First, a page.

60% of child car seats found to contain dangerous substances

Lat week the nonprofit Ecology Center at the consumer-friendly site, www.HealthyStuff.org released the latest findings on toxic chemicals in children’s car seats, and the news is way less than good. May car seats were found to be safe, which is a perk, because it shows that car seat manufacturers can make non-toxic car seats. However, of all the 2011 car seats tested, a full 60% tested positive for one or more of the following substances: bromine (associated with brominated flame retardants); chlorine (indicating the presence of polyvinyl chloride, or PVC and plasticizers); lead; other heavy metals and allergens.

It’s hard to be picky as a parent, because you simply cannot slack on car seats. If you’ve got a child who is riding around in your car, then you 100% need a car seat. Still, this is frustrating, because you also don’t want your child exposed to more toxins than necessary. According to this new research, car seat chemicals are particularly bad because your child spends so much time in his seat, plus, kids are hot little pumpkins. As your child heats up, his body heat may help speed up the time in which dangerous substances heat up, which then releases the substances, exposing your child to them in a more extensive way.

What would be best is if car seat manufactuers and the govenrment would hop on board the chemical safety train. As Andy Igrejas, Director of the Safer Chemicals, Healthy Families coalition, puts it:

“This study is yet another example of how our country’s major chemicals law — the Toxic Substance Control Act of 1976 — is flawed and fails to protect children from hazardous chemicals. Databases such as HealthyStuff.org can provide consumers with valuable information, but reforming our federal regulatory system so that harmful chemicals don’t end up on the market in the first place is long overdue.”

But, what can parents do until then? Well, buy a more safely rated car seat of course. The HealthyStuff car seat ratings make it easier to find a safer, less toxic car seat. The best car seat list on the HealthyStuff contains plenty of seats which do not contain PVC or Lead and do not use brominated flame retardants. What I’d also do, is cross-check car seats on the less toxic list with a consumer site that tests car seat function and all-around quality, such as Consumer Reports. You want a less toxic car seat that’s also got the features and ease-of-use you require. Oh, and when you use the car seat ratings, pay attention to little things like color. I noticed that many of the car seats listed as safe, for the most part, aren’t in rainbow bright colors – I’m guessing certain colors need chemicals to make them more colorful, hence the rating.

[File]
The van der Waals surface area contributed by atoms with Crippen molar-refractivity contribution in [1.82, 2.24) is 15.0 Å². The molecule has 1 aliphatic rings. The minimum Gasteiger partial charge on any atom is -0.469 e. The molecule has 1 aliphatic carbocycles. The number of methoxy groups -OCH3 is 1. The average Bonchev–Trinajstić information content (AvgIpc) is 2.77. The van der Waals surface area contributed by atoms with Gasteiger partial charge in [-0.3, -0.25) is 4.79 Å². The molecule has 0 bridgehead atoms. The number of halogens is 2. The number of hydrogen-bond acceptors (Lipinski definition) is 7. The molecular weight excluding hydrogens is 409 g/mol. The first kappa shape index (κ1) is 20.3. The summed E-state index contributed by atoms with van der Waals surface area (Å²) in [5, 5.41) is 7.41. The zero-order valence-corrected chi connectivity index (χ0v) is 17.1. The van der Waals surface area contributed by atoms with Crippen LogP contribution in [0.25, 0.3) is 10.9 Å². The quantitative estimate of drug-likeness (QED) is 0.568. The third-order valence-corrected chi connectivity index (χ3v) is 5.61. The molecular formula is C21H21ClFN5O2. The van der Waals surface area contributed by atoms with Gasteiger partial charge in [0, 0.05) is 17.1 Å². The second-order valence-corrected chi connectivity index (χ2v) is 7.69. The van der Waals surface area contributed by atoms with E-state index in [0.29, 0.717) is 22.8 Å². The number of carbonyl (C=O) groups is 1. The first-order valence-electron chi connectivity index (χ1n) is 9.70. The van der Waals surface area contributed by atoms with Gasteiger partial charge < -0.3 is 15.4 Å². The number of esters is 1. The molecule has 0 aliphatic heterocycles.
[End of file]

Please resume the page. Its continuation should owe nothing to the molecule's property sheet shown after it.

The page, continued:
Below is a list of some of the safest, least toxic seats tested at HealthyStuff…

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+ See the entire HealthyStuff safe and not-so-safe car seat listings.

Lead image via www.HealthyStuff.org.

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Comments

  1. brynn says

    Thank you for this post! The new studies have been enlightening, yet so incredibly frustrating! My 10 month old is growing out of his infant car seat, and there is only one convertible car seat on the list of less toxic seats… I have no idea which model to purchase. Any advice?

  2. Jennifer Chait says

    I listed 12 of them – maybe you didn’t hit the read more link? Also, you can see the entire list at the HealthyStuff website.

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